• United States
Contributing Writer

The challenges of supporting remote workers

Jun 16, 20043 mins

* Remote-worker support issues

Last week, I was on the road with our Remote Office Networking Technology Tour in Arlington, Va. Although much of the D.C. area was otherwise focused on the services for former President Reagan, we gathered up a good-sized crowd to discuss the issues surrounding supporting remote workers.

Needless to say, the list of challenges is pretty long. Topping the list is the heavyweight, security. Trying to secure endpoints is Job One for IT managers letting users into the network from remote locales.

They worry that remote terminals can be compromised easily – by family members sharing the computer, thieves, or neighbors who hop onto the user’s network. Any of these scenarios could be devastating if the network is not configured to keep out unwanted visitors.

Key to security is the ability to manage the remote workstation. However, many IT managers at the event say they do not yet have control over the remote gear. They are working to install management of patches and software updates, but do not feel they are ahead of the curve yet.

Another issue they say is policy enforcement and awareness – what to access on the network, how to access it and when to access it. Users, they say, are quick to configure their own equipment and then ignore any demands from IT. However, IT managers are pushing hard for executive backing on policy enforcement – a way to crack down on what equipment users install, what applications they can have on that equipment and how they access the corporate network. The IT managers I spoke with are in the beginning stages of creating policies and educating users about those policies.

The attendees of the tour did say they are feeling the pressure to create for users a mobile environment that looks and feels like their desktop. To this, they say they have to manage user expectations because chances are, whatever mobile solution they create, will not replicate the “on the LAN” experience – in speed, data access or user-friendliness.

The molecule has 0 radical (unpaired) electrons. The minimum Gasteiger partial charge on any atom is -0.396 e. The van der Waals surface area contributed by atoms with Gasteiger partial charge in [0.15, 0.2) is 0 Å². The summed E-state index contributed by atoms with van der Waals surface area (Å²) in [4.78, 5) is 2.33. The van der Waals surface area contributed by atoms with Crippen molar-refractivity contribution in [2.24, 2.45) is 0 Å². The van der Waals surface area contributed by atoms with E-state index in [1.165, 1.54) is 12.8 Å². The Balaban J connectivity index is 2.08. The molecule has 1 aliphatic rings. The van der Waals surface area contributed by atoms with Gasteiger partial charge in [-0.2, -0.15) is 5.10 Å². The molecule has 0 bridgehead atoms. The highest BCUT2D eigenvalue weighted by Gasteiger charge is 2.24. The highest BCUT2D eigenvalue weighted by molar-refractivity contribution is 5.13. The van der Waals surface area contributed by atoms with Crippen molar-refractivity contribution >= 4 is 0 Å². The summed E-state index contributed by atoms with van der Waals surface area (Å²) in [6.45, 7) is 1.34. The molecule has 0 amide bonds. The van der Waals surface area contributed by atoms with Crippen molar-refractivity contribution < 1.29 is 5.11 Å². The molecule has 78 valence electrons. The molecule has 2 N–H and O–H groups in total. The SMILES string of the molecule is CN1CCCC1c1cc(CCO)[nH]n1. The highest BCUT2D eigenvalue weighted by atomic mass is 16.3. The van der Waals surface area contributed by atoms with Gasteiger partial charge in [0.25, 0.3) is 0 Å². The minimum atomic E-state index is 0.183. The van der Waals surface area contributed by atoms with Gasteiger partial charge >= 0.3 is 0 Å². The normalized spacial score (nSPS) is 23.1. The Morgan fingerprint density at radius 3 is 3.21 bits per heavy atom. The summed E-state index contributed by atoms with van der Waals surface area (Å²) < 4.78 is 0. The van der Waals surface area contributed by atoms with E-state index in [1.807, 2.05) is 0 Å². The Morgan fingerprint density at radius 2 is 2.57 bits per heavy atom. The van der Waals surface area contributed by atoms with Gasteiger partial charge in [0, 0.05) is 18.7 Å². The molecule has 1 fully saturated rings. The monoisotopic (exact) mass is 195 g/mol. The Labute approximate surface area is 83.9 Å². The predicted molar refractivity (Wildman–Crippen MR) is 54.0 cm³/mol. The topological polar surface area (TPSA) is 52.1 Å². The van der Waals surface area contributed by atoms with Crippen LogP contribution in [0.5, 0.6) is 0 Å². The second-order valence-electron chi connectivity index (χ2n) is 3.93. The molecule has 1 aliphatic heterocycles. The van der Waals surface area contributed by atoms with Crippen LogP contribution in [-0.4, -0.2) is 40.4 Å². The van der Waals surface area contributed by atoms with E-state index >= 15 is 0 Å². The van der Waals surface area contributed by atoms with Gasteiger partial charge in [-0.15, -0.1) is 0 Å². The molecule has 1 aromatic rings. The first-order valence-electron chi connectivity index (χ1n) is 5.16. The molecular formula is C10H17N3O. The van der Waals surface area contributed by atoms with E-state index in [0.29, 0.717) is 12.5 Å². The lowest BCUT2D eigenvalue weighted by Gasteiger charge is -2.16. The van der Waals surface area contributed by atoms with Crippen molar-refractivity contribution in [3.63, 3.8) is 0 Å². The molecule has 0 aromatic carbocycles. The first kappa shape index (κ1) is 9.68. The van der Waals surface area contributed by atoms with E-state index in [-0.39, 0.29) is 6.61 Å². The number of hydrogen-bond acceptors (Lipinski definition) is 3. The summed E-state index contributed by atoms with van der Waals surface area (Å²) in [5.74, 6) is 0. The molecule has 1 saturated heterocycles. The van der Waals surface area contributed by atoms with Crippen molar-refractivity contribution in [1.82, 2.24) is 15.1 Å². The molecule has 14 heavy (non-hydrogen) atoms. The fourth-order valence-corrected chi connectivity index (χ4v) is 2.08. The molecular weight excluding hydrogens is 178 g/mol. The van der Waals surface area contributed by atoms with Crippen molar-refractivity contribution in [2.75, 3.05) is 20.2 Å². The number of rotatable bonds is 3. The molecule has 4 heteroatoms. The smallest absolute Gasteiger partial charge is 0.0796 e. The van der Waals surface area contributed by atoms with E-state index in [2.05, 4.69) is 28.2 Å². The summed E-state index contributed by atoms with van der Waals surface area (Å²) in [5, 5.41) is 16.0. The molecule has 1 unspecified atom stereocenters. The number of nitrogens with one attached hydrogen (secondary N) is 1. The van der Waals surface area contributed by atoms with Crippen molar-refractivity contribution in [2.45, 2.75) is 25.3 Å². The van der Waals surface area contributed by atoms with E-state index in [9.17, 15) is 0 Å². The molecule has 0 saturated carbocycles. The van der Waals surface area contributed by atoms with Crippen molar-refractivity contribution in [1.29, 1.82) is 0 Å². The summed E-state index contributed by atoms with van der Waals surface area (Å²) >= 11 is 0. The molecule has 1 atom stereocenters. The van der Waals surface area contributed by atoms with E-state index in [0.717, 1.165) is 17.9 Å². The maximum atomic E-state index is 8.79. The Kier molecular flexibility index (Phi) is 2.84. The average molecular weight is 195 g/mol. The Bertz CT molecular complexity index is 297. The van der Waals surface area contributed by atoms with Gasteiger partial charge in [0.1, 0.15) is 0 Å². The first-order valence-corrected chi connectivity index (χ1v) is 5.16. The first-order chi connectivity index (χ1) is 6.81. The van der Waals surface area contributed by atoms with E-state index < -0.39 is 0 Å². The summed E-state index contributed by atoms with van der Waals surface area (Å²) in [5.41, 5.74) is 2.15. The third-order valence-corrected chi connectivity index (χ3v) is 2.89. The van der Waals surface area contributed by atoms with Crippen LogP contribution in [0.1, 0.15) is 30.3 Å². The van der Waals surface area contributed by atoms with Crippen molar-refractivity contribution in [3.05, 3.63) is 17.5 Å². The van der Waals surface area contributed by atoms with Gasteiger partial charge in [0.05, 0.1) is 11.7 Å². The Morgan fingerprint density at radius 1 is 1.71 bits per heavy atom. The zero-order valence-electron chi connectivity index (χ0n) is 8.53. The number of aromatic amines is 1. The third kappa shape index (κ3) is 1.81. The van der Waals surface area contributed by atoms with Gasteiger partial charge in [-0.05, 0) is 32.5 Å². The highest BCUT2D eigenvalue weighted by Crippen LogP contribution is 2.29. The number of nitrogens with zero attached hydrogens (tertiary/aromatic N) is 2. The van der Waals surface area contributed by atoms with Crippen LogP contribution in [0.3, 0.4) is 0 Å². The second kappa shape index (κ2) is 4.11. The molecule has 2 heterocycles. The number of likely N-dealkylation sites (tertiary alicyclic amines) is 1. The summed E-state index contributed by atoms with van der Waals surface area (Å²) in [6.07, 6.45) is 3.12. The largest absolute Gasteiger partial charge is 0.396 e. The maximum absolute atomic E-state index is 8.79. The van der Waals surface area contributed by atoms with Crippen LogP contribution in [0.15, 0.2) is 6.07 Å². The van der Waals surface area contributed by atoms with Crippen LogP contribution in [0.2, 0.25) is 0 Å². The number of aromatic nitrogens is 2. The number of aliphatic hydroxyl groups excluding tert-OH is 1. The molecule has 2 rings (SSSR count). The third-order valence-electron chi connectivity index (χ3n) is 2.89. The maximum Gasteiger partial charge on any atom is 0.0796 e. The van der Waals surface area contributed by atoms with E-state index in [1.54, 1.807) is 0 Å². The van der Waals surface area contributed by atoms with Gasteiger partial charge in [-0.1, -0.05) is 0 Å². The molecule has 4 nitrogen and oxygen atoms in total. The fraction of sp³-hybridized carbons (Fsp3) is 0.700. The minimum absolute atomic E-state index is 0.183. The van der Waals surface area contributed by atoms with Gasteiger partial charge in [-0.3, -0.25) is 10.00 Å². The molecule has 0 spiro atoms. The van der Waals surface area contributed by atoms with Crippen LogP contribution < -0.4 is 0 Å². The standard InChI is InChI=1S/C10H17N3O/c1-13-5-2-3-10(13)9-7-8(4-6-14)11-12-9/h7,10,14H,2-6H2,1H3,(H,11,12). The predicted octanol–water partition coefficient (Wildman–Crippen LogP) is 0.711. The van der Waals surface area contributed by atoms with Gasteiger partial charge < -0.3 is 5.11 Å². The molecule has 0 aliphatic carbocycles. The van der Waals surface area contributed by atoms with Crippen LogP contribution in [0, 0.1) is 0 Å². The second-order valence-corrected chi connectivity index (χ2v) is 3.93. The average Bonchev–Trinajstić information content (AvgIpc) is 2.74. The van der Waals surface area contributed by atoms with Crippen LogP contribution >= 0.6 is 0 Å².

Also on the list of challenges is harnessing executives who want policies as long as they don’t apply to them. IT managers say that policies are no good if the boardroom won’t comply. And in most cases, that’s what happens. For instance, one attendee said the chief of his company was all for high security and then insisted on using his initials as his password.

Finally, there is reluctance on the part of IT managers to go too far down the remote worker path as it means stepped up 24-7 support. In many cases, organizations want them to beef up their help desk, but are not offering more monetary resources or increased personnel. Therefore, IT has to be selective about what it offers off-site employees in terms of applications and access. It can only dole out what it can manage.

Are you finding the same scenarios? What is your greatest challenge in supporting remote workers? Let me know at


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